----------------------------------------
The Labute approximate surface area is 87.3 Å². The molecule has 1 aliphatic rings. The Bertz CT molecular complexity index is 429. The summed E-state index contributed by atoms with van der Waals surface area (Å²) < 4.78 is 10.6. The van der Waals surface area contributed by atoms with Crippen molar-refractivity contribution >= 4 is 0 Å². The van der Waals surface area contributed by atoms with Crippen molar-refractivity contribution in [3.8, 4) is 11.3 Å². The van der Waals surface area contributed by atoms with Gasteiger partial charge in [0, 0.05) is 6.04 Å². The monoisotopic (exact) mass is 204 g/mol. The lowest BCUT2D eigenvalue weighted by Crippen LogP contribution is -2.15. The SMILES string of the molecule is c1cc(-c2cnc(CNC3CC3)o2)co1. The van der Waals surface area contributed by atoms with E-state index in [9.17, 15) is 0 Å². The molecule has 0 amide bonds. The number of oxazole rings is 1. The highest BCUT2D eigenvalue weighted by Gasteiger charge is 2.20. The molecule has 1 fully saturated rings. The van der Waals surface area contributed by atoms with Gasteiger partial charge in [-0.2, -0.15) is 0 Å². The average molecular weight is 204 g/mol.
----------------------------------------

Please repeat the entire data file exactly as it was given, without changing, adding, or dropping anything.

The Labute approximate surface area is 87.3 Å². The molecule has 1 aliphatic rings. The Bertz CT molecular complexity index is 429. The summed E-state index contributed by atoms with van der Waals surface area (Å²) < 4.78 is 10.6. The van der Waals surface area contributed by atoms with Crippen molar-refractivity contribution >= 4 is 0 Å². The van der Waals surface area contributed by atoms with Crippen molar-refractivity contribution in [3.8, 4) is 11.3 Å². The van der Waals surface area contributed by atoms with Gasteiger partial charge in [0, 0.05) is 6.04 Å². The monoisotopic (exact) mass is 204 g/mol. The lowest BCUT2D eigenvalue weighted by Crippen LogP contribution is -2.15. The SMILES string of the molecule is c1cc(-c2cnc(CNC3CC3)o2)co1. The van der Waals surface area contributed by atoms with E-state index in [9.17, 15) is 0 Å². The molecule has 0 amide bonds. The number of oxazole rings is 1. The highest BCUT2D eigenvalue weighted by Gasteiger charge is 2.20. The molecule has 1 fully saturated rings. The van der Waals surface area contributed by atoms with Gasteiger partial charge in [-0.2, -0.15) is 0 Å². The average molecular weight is 204 g/mol.